Have you ever considered that insects feeding on plants early in the season may make the plants less susceptible to insects that feed later on? Wounding of leaves by plant-feeding insects such as caterpillars and beetles may induce localized or systemic changes in the levels of plant secondary metabolites or nutrients. This hypothesis was tested by researchers at the University of Kentucky by conducting laboratory no-choice and choice tests, and field evaluations to determine if early-season defoliation of crabapple trees, Malus spp., by eastern tent caterpillar, Malacosoma americanum, made the trees less palatable or more resistant to Japanese beetle, Popillia japonica, feeding.
This is not an unusual phenomenon, as spring defoliators can affect the quality of both undamaged and damaged leaves, as well as new emerging leaves, for subsequent plant-feeding insects later in the season. In fact, previous research has demonstrated that early-season plant-feeders can have positive effects on late-season plant-feeders. For example, fall webworm (Hyphantria cunea) grows faster and is larger as a result of feeding on the leaves of red alder (Alnus rubra) that had been previously fed upon by western tent caterpillar, Malacosoma californicum, compared to leaves that were not damaged. In contrast, late-season caterpillars feeding on spring-defoliated oaks suffered higher mortality on new leaves (regrowth) or insect-damaged leaves than on undamaged (intact) leaves. As both eastern tent caterpillar and Japanese beetle feed primarily on plants in the rose family (Rosaceae), it was logical to conclude that this phenomenon might occur between these two plant-feeding insects.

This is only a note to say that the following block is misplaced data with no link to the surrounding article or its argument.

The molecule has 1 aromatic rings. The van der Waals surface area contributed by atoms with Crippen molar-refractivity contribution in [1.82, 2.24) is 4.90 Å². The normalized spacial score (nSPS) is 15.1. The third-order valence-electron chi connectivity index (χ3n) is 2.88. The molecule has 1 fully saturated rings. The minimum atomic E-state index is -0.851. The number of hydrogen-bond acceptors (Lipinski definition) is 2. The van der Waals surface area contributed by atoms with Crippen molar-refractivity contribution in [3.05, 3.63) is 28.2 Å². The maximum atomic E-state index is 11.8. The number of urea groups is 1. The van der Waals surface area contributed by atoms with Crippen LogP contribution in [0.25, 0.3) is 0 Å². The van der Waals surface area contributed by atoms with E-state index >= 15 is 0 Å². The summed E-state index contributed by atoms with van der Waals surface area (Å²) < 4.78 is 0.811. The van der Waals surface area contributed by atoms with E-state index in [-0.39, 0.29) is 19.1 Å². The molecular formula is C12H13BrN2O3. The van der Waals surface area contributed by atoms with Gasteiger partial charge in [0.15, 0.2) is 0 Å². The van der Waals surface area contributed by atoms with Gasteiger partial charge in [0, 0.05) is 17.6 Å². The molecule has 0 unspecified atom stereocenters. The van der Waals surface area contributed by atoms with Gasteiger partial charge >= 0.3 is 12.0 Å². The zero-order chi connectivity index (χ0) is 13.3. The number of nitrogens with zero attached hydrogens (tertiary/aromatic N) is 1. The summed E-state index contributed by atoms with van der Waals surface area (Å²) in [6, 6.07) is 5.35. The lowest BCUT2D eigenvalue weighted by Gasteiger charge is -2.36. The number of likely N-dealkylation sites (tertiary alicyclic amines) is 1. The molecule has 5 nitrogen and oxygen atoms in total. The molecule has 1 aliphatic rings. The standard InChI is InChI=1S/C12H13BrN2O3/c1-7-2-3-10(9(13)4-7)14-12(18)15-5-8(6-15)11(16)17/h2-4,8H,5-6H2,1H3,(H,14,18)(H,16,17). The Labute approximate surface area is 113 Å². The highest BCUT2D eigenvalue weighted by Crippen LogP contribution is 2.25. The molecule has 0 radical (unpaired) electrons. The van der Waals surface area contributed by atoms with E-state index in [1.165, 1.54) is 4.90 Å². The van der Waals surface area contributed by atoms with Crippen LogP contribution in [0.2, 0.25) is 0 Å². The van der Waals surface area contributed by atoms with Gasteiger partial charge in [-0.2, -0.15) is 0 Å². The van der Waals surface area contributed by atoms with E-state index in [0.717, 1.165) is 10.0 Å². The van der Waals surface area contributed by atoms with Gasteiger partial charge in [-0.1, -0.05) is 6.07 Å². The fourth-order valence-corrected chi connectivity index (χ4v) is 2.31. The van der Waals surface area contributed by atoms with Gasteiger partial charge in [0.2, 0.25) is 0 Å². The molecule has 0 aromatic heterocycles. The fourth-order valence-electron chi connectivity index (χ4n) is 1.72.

The bottom line, based on the results from the no-choice and choice tests and field evaluations, was that defoliation of crabapples by eastern tent caterpillars in early spring did not reduce feeding damage by Japanese beetles later in the growing season.